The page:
In a preferred embodiment, individual panel units each have a retractable tongue at one vertical edge and a groove in the opposite vertical edge, such that the extended tongue of one panel unit is capable of cooperating in interlocking relationship with the groove in another panel unit. When a series of such panel units are positioned in adjoining relationship, the tongue-end of one panel unit abuts the groove-end of the adjacent panel unit to form a single-line joint therebetween.
Each of the individual panel units is made from a pair of spaced plates connected at their opposite ends by vertical channel brackets, thus forming a double-wall type construction having an empty space between the plates. The retractable tongue at one end of each panel unit is movably affixed to the channel bracket by at least one pair of tongue retraction brackets.
A panel unit is released from its interlocking relationship with adjoining units by the application of a lifting force to the bottom of the tongue thereby causing it to retract into the channel bracket of the unit to which it is movably attached.
In accordance with some embodiments of the present invention, panel facings may be attached to the plates of a panel unit to give a panel unit additional strength and rigidity, to provide better thermal and/or acoustical insulating properties to the panel units, and/or to provide a more aesthetic appearance. Particular facing materials include sheet rock and vinyl.
In accordance with a feature of some embodiments of the present invention, the empty space formed by the first and second plates and first and second channel brackets of a panel unit is filled with a fiber insulating material such as rock-wool, or fiberglass.
The present invention, as well as further objects and features thereof, will be more fully understood from the following description of certain preferred embodiments, when read with reference to the accompanying drawings.
FIG. 1 is a fragmentary perspective view of a partition system constructed in accordance with one illustrative embodiment of the invention.
FIG. 2 is a horizontal section view taken along the line 2--2 in FIG. 1.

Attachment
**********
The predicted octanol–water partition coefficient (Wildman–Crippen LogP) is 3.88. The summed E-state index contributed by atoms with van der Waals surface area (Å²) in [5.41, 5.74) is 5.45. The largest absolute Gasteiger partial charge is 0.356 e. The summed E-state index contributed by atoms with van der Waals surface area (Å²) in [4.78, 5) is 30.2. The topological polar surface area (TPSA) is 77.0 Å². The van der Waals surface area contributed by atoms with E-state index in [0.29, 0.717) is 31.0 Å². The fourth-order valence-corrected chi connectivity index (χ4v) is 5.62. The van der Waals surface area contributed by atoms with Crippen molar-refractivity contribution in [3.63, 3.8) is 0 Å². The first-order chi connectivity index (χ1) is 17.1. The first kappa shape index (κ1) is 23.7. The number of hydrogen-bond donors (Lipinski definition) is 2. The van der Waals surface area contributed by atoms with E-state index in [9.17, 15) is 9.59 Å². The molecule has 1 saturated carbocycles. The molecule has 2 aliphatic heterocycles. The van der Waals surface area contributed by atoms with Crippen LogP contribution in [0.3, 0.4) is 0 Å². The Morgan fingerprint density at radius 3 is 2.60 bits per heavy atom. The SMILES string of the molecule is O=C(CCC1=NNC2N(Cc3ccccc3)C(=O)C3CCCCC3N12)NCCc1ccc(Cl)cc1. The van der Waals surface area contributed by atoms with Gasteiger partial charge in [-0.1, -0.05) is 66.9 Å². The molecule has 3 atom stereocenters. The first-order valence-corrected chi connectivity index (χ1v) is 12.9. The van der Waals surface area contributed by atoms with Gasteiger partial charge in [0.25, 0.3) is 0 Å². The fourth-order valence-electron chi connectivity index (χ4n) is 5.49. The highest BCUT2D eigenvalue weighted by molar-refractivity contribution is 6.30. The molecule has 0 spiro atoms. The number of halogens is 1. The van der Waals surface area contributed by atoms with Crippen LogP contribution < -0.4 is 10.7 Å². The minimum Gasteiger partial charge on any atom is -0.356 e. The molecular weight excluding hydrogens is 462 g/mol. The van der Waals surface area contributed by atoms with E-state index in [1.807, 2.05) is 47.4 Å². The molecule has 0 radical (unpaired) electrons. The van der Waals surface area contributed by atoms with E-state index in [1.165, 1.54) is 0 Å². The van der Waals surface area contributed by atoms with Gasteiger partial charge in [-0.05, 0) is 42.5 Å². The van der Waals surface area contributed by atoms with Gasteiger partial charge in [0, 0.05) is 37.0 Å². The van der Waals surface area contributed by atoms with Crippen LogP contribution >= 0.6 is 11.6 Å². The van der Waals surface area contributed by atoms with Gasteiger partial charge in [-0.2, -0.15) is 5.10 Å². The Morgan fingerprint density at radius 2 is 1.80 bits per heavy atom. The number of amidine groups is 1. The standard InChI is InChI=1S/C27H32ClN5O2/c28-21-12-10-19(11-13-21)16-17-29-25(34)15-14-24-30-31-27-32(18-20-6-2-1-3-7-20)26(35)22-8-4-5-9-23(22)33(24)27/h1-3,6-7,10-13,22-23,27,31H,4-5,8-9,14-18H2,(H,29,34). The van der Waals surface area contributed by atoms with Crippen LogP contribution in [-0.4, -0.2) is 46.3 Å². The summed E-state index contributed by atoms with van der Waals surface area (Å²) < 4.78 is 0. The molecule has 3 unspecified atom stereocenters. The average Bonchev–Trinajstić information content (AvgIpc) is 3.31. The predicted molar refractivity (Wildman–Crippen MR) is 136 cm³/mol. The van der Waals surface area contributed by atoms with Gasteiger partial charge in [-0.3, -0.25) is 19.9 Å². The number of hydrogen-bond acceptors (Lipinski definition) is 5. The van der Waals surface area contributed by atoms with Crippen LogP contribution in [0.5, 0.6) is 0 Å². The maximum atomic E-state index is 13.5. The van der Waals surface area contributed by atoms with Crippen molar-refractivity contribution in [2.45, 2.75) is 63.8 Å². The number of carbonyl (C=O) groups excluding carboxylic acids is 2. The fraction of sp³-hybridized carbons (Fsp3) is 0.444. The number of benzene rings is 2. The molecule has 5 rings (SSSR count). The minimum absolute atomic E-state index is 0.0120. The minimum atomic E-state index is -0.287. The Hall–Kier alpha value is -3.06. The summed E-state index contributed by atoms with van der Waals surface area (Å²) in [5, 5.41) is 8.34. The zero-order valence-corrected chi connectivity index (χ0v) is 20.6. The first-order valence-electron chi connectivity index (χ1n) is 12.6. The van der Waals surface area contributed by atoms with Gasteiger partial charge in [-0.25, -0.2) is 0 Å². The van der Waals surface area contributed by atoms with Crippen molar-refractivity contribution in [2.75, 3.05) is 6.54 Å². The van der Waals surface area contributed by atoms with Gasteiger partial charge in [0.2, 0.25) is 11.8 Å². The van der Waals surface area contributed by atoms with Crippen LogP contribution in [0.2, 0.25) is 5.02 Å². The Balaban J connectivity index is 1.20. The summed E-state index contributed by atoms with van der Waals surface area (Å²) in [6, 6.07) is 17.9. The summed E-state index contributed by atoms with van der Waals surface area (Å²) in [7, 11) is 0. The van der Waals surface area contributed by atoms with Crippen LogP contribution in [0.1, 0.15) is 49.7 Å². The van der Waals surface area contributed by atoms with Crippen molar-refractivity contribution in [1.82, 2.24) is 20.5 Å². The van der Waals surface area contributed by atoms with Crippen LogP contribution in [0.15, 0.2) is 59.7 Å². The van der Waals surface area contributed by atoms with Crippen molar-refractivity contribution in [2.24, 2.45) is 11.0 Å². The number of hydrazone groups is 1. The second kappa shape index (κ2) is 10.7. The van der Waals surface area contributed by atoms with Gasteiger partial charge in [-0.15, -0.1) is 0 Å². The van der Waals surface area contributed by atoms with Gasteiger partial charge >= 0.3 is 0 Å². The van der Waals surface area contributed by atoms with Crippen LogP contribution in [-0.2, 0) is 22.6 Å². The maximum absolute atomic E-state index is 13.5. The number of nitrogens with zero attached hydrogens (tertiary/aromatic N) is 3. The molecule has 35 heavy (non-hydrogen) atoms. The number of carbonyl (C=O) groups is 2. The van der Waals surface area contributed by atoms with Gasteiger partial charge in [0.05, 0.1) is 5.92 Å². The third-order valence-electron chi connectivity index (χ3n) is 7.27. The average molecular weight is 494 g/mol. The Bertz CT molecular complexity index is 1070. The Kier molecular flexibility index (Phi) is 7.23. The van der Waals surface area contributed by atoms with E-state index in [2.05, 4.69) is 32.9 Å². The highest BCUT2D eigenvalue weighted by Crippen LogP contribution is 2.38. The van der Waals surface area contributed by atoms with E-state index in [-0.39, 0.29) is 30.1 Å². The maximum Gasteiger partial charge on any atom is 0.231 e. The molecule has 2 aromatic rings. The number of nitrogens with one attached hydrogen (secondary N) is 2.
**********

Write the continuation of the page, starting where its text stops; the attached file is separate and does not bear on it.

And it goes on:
FIG. 3 is a vertical section view taken along the line 3--3 in FIG. 2 showing the tongue end of one panel member with the tongue deployed in interlocking relationship with the groove end of another panel member.
FIG. 4 is a vertical sectional view identical to that in FIG. 3 except that the tongue member is shown in the retracted position.
FIG. 5 is an enlarged fragmentary vertical sectional view taken along the line 5--5 in FIG. 2 showing the method of removal of a panel member.
FIG. 6 is a horizontal sectional view of a wall panel member identical to that shown in FIG. 2 except showing the tongue in the retracted position.
Referring to FIGS. 1 and 2 of the drawings, the partition system comprises a wall constructed from a series of upright panel units 20, 21, and 22 arranged between the floor and ceiling of an interior building space. In the illustrated embodiment, the panel units 20 and 21 are arrayed in a vertical plane and abut one another to provide a single line joint 23 therebetween. Panel unit 22 is shown adjacent to a hinged doorway unit 60 which has been substituted for a removed panel unit. The construction of such a doorway unit is more fully described below. Panel unit 22 likewise forms a single-line joint 23 with doorway unit 60.
Each panel unit is formed from a pair of spaced-apart plates 24 and 25 which illustratively are fabricated from steel, but can be fabricated from any rigid, self-supporting material. Where it is desired that the wall panel units have greater thermal and acoustical insulating properties than can be achieved solely with the material of the plates, or where it is desired to give more of an appearance of finished walls, panel facings such as of sheet rock or vinyl can be optionally affixed to the exterior of one or both of the surface members. FIG. 2 shows in dashed outline such panel facings 26, 27 attached to first and second plates 24, 25 respectively.